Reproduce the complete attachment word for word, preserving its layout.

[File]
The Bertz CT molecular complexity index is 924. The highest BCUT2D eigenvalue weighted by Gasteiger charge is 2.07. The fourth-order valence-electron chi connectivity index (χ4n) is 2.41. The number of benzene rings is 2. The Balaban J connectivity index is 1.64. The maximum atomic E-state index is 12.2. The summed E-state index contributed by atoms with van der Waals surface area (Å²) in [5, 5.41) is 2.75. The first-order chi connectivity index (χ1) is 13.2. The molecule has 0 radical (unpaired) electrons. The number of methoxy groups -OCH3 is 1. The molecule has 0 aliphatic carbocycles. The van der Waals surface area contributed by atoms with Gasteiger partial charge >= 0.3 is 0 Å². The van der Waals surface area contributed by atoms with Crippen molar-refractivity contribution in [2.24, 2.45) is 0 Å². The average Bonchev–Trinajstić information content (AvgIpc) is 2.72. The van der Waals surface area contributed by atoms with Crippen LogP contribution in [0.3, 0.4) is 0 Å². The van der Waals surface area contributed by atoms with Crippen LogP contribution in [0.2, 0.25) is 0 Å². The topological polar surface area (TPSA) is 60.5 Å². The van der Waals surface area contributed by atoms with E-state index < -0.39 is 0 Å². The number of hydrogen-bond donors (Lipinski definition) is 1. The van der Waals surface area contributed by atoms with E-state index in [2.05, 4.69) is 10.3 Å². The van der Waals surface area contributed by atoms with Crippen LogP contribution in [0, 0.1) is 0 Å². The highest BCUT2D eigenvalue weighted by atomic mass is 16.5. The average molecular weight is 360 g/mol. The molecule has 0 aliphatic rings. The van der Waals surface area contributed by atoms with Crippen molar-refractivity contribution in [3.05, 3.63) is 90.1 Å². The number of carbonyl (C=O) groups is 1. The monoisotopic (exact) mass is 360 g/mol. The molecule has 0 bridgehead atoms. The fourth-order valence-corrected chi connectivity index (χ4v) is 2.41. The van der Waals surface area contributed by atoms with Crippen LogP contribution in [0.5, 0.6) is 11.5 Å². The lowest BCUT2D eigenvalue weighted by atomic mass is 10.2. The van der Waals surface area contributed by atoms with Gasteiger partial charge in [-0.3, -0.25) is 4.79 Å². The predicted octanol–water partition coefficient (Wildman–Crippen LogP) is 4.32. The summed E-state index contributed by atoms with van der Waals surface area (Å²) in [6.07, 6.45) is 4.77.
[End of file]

The Bertz CT molecular complexity index is 924. The highest BCUT2D eigenvalue weighted by Gasteiger charge is 2.07. The fourth-order valence-electron chi connectivity index (χ4n) is 2.41. The number of benzene rings is 2. The Balaban J connectivity index is 1.64. The maximum atomic E-state index is 12.2. The summed E-state index contributed by atoms with van der Waals surface area (Å²) in [5, 5.41) is 2.75. The first-order chi connectivity index (χ1) is 13.2. The molecule has 0 radical (unpaired) electrons. The number of methoxy groups -OCH3 is 1. The molecule has 0 aliphatic carbocycles. The van der Waals surface area contributed by atoms with Gasteiger partial charge >= 0.3 is 0 Å². The van der Waals surface area contributed by atoms with Crippen molar-refractivity contribution in [2.24, 2.45) is 0 Å². The average Bonchev–Trinajstić information content (AvgIpc) is 2.72. The van der Waals surface area contributed by atoms with Crippen LogP contribution in [0.3, 0.4) is 0 Å². The van der Waals surface area contributed by atoms with Crippen LogP contribution in [0.2, 0.25) is 0 Å². The topological polar surface area (TPSA) is 60.5 Å². The van der Waals surface area contributed by atoms with E-state index < -0.39 is 0 Å². The number of hydrogen-bond donors (Lipinski definition) is 1. The van der Waals surface area contributed by atoms with E-state index in [2.05, 4.69) is 10.3 Å². The van der Waals surface area contributed by atoms with Crippen LogP contribution in [0, 0.1) is 0 Å². The highest BCUT2D eigenvalue weighted by atomic mass is 16.5. The average molecular weight is 360 g/mol. The molecule has 0 aliphatic rings. The van der Waals surface area contributed by atoms with Crippen molar-refractivity contribution in [3.05, 3.63) is 90.1 Å². The number of carbonyl (C=O) groups is 1. The monoisotopic (exact) mass is 360 g/mol. The molecule has 0 bridgehead atoms. The fourth-order valence-corrected chi connectivity index (χ4v) is 2.41. The van der Waals surface area contributed by atoms with Crippen LogP contribution in [0.5, 0.6) is 11.5 Å². The lowest BCUT2D eigenvalue weighted by atomic mass is 10.2. The van der Waals surface area contributed by atoms with Gasteiger partial charge in [-0.3, -0.25) is 4.79 Å². The predicted octanol–water partition coefficient (Wildman–Crippen LogP) is 4.32. The summed E-state index contributed by atoms with van der Waals surface area (Å²) in [6.07, 6.45) is 4.77.